At the 1996 World Cup, West Indies were a team in freefall. A year earlier, they had finally been deposed on home soil by the up-and-coming Australia, and with Richie Richardson fading as a leader (he would never play again after this tournament) and news of discord within the team doing the rounds, the empire built over the 1970s and '80s was crumbling. Eleven days after the squabbling giants had nosedived against the amateur cricketers of Kenya, they faced the form team of the tournament, South Africa, in a quarter-final encounter that no one truly believed they could win.
Beware, however, the flashing blade of Brian Lara. It was a warning that South Africa failed to heed, and on a cracked Karachi pitch, they made the single biggest mistake of the tournament - they omitted their spearhead, Allan Donald, in favour of an extra spinner, Paul Adams.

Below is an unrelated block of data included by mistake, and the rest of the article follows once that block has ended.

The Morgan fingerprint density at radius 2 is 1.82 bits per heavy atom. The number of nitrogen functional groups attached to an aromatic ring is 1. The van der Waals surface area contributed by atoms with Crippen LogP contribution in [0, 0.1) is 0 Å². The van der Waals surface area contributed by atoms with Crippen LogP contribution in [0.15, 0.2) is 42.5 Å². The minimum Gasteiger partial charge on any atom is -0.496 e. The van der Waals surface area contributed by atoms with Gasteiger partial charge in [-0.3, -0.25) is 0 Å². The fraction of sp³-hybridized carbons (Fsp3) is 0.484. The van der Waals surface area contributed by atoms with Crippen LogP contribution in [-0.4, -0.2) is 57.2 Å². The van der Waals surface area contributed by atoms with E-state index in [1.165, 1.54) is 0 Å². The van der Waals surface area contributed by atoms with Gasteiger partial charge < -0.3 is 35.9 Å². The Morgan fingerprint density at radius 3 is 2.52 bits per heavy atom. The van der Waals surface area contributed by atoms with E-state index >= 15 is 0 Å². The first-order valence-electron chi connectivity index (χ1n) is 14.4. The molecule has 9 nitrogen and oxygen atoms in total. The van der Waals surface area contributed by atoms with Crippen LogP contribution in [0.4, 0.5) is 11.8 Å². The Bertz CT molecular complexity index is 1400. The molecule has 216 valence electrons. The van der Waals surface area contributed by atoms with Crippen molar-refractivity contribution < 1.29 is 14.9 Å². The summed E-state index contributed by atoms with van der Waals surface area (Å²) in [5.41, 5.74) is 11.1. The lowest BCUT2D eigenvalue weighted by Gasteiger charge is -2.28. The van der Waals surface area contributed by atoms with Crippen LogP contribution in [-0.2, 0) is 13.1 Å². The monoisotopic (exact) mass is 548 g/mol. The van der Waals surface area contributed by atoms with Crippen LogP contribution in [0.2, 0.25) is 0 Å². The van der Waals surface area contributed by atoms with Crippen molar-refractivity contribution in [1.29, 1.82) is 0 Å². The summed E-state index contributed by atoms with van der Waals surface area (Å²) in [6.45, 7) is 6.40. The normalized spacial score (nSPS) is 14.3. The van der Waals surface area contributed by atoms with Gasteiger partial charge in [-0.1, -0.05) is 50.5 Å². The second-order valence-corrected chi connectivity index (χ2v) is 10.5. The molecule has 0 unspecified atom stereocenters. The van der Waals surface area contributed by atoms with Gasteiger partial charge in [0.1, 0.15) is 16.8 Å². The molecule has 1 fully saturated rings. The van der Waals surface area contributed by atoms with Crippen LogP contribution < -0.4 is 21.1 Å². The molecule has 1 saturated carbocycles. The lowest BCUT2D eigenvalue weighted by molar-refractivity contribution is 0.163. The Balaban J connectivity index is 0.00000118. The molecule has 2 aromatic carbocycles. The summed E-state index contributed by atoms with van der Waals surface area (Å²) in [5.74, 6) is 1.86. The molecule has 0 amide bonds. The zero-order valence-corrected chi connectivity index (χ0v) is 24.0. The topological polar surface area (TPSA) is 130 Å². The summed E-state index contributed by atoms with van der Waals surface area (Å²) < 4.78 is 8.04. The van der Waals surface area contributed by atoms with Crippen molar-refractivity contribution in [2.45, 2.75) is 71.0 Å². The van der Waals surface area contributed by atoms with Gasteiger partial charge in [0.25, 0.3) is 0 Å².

It was a decision that Lara greeted with glee. The fixture had already been loaded with extra baggage after Lara's controversial remarks at the end of the Kenya game, when he claimed he was happier to have lost to a team of blacks than a team of whites, but given an opportunity to atone for his cheap dismissal in that game, he needed no second bidding. He was cagey at first, playing and missing against the seamers, but then milked Adams and Pat Symcox to glorious effect, as South Africa's ground fielding went to pieces under the pressure. Lara finished on 111 from 94 balls, with 16 fours, before West Indies' own spinners, Jimmy Adams and Roger Harper, sealed the deal with 19 runs to spare.
This article was first published in 2014
Andrew Miller is UK editor of ESPNcricinfo @miller_cricket